- More than six-in-ten people in the historically black Protestant tradition identify with Baptist denominations, including 22% who identify with the National Baptist Convention, the largest denomination within the historically black Protestant tradition.
- The share of the public identifying with religions other than Christianity has grown from 4.7% in 2007 to 5.9% in 2014. Gains were most pronounced among Muslims (who accounted for 0.4% of respondents in the 2007 Religious Landscape Study and 0.9% in 2014) and Hindus (0.4% in 2007 vs. 0.7% in 2014).12
- Roughly one-in-seven participants in the new survey (15%) were born outside the U.S., and two-thirds of those immigrants are Christians, including 39% who are Catholic. More than one-in-ten immigrants identify with a non-Christian faith, such as Islam or Hinduism.
- Hindus and Jews continue to be the most highly educated religious traditions. Fully 77% of Hindus are college graduates, as are 59% of Jews (compared with 27% of all U.S. adults). These groups also have above-average household incomes. Fully 44% of Jews and 36% of Hindus say their annual family income exceeds $100,000, compared with 19% of the public overall.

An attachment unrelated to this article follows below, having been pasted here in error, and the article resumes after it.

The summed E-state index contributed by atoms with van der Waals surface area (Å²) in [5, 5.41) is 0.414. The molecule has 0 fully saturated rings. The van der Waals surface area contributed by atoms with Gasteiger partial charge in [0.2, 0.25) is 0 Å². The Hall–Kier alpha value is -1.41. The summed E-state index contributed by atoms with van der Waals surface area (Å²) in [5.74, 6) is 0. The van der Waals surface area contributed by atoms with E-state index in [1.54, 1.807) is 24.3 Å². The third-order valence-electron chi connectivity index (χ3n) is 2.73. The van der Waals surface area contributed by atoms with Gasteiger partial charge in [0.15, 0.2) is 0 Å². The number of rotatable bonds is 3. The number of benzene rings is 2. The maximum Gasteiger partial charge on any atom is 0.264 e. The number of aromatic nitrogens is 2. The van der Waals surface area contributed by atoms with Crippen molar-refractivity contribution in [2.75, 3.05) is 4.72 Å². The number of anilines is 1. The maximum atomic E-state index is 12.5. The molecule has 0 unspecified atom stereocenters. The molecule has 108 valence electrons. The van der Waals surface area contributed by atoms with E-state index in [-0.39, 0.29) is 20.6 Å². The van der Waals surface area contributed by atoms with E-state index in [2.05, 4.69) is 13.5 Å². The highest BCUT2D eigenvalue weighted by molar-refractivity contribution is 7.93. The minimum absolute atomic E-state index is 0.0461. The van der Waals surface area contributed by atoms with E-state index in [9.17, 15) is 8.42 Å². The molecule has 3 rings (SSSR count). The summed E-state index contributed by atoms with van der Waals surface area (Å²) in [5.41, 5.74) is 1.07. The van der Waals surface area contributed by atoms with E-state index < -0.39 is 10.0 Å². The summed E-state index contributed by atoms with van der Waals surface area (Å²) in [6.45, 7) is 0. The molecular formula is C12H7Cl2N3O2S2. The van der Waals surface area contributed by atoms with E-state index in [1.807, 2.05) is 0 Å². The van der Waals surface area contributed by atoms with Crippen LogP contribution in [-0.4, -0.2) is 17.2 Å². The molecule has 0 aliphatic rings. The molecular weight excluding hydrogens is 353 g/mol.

About the 2014 U.S. Religious Landscape Study
This is the first report on findings from the 2014 U.S. Religious Landscape Study, the centerpiece of which is a nationally representative telephone survey of 35,071 adults. This is the second time the Pew Research Center has conducted a Religious Landscape Study. The first was conducted in 2007, also with a telephone survey of more than 35,000 Americans.
The new study is designed to serve three main purposes:
- To provide a detailed account of the size of the religious groups that populate the U.S. landscape;
- To describe the demographic characteristics, religious beliefs and practices, and social and political values of those religious groups; and
- To document how the religious profile of the U.S. has changed since the first study was conducted in 2007. With more than 35,000 interviews each, both the 2007 and 2014 studies have margins of error of less than one percentage point, making it possible to identify even relatively small changes in religious groups’ share of the U.S. population.